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6 Things That Make My Private Practice Different

In the optometric journalism world, there are many articles on how to build a successful private practice. Since opening my practice cold, I’ve focused on six concepts.private practice

1. Avoid the commodity trap

As discussed in my optometric dispensary article, a unique private practice experience is key.

Support luxury eyewear lines and independent companies to keep patients from “window shopping.” Showcase to patients why their frame is unique. Reiterate the fact that glasses are the first thing noticed about a person and represent who they are. In my office, I rarely re-order the same frames. We create excitement by letting our patients know we are always bringing in exclusive merchandise.

2. Develop a niche private practice

dr 4 eyes optometry private practiceDecide what is unique about your private practice. Is it speciality contact lenses? Is it sports vision?

I wanted to be a high-end luxury niche practice. My target market was young professionals, especially women. The idea developed from my own shopping experiences. I would find myself bored in local stores, because the merchandise always looked the same. I wanted unique and different, which is the goal of 4 Eyes. Tortoise sunglasses are just tortoise sunglasses until they become the sunglasses worn by Audrey Hepburn in the 1961 movie “Breakfast at Tiffany’s.”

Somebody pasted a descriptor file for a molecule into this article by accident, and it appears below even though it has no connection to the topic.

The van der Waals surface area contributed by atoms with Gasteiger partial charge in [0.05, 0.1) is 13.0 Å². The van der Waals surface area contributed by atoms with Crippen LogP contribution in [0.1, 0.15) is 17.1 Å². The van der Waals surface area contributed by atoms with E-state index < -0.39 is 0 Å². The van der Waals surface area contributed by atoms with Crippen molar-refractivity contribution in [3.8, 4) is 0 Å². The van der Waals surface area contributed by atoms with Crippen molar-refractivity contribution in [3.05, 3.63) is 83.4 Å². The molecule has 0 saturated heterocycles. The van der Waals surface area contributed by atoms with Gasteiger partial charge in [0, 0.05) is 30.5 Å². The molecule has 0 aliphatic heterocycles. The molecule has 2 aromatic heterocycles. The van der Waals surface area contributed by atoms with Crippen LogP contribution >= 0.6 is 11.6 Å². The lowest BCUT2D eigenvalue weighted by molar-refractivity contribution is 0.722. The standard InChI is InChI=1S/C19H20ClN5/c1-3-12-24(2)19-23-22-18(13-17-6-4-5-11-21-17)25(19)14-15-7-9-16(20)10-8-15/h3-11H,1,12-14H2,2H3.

3. State of the art equipment

Many new practitioners try to save money on their equipment.

I’ve heard horror stories on used equipment, you just never know what you are receiving.  I decided to purchase new electronic phoropters for the “WOW! Factor”. They are expensive, but I get comments daily about how high tech everything looks. In today’s world, everyone expects the latest technology, including our patients. We all know PD rulers are sufficient, but are they impressive? No.

private practice optometry

4. Enthusiastic and friendly staff

If you spend any amount of time around private practice docs, you will know we complain about staff, constantly.